Link to part3.

Tuesday, July 5, 2011

Mormonism as Hermetic Christianity (part 1)

I have to admit to being remarkably ignorant about the Mormon religion prior to a few weeks ago.  I had always viewed Mormonism as a legalistic branch of Christianity combined with a ridiculous story about Jesus having come to America to preach to American Indians.   For all the exotic religions from the ancient world, from the middle ages, from the more recent past, I'd explored I never looked at a faith with 6 million modern day Americans with anything more than a passing glance because I assumed there would be nothing interesting to see.   And just recently with one of those passing glances I did a double take.  I ran into an internet discussion with a bunch of religious Mormons the kind that don't know what coffee tastes like and were married by 23, using authors from History of Religions in a religious debate, the sort of authors and more importantly concepts that usually only atheists or radical theologians would cite; and the Mormons showed clear signs of having read, understood and at least in some part approving of those books.

And so I was caught off guard, so I read more and more of the discussions on that board, and saw ideas from esoteric Christianity,  what looked to me like ideas from Rosicrucianism, being used casually.  A bunch of people who all think George W. Bush was a good president, citing religious ideas that Paul Tillich might think but would figure too radical to speak?  This warranted more investigation.  And after a few weeks I've come to the conclusion that Morminism is genuinely cool.   A truly new American religion, a blend of ingredients I've never seen before.  That would be worthy of discussion in and of itself but a month ago if you would have asked me, "what would happen if a Conservative version of Helena Blavatsky had set up a mainstream church that grew to millions and thinks it's part of Evangelical Christianity"? I would have considered the question an oxymoron, not even possible enough to warrant discussion,  until I looked at Brigham Young's church.  I must admit I'm still getting over the idea of KJVonlyists who are to the left of Elizabeth Johnson on re-imaging God with Holy Mother(s).   If you are someone who likes this blog, and haven't looked into Mormonism, I'll stop you right here and say this is religion worth looking at.  It is frankly amazing that such a thing even exists much less is a church with million and millions of members, who have been in the church for 5-7 generations plus new recruits.  It is shattering many of my assumptions about what is possible.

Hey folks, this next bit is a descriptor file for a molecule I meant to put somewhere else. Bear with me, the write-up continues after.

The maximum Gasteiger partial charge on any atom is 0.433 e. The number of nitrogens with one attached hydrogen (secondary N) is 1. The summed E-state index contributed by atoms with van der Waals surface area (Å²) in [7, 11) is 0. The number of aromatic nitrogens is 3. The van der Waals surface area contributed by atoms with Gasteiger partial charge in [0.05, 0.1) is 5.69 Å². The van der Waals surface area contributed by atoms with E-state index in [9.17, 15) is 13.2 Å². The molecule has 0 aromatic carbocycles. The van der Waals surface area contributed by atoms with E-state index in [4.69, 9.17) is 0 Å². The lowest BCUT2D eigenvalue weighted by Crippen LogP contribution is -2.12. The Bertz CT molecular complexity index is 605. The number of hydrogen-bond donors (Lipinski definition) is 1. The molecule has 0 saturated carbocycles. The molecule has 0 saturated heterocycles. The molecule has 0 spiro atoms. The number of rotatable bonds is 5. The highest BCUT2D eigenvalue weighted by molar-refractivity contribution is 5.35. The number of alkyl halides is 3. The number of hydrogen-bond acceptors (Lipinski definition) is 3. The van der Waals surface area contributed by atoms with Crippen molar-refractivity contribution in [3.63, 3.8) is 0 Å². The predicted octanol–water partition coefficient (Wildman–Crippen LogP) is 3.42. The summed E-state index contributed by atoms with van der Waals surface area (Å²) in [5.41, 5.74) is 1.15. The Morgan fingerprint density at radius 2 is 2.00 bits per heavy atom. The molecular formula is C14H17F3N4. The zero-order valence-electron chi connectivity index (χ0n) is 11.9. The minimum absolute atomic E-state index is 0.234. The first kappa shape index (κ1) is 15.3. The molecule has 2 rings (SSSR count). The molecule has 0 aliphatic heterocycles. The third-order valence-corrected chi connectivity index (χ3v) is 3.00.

Mormons defines itself as a close cousin of Evangelical Christianity   Evangelical Christianity defines itself first and foremost in terms of adherence to Protestant doctrines.  Protestantism defines itself based on: its definition of scripture, faith defined by creeds, its understanding of grace within a narrow band between Luther and Calvin, a creedal understanding of Christ, and a rejection of sacramental theology. All 5 of which are contradicted by Mormon theology, and contradicted not by a little bit, either.  From an evangelical standpoint 7th day Adventists, sit on the border between Christianity and heresy; Jehovah's witnesses while Christian are preaching clear cut heresies and Mormons well is just another religion.The paradox that gets beaten to death on the web is "Is Mormon Christian?"  Now the average evangelical who understands something about Mormonism usually responds with some variation of, "What are you kidding?"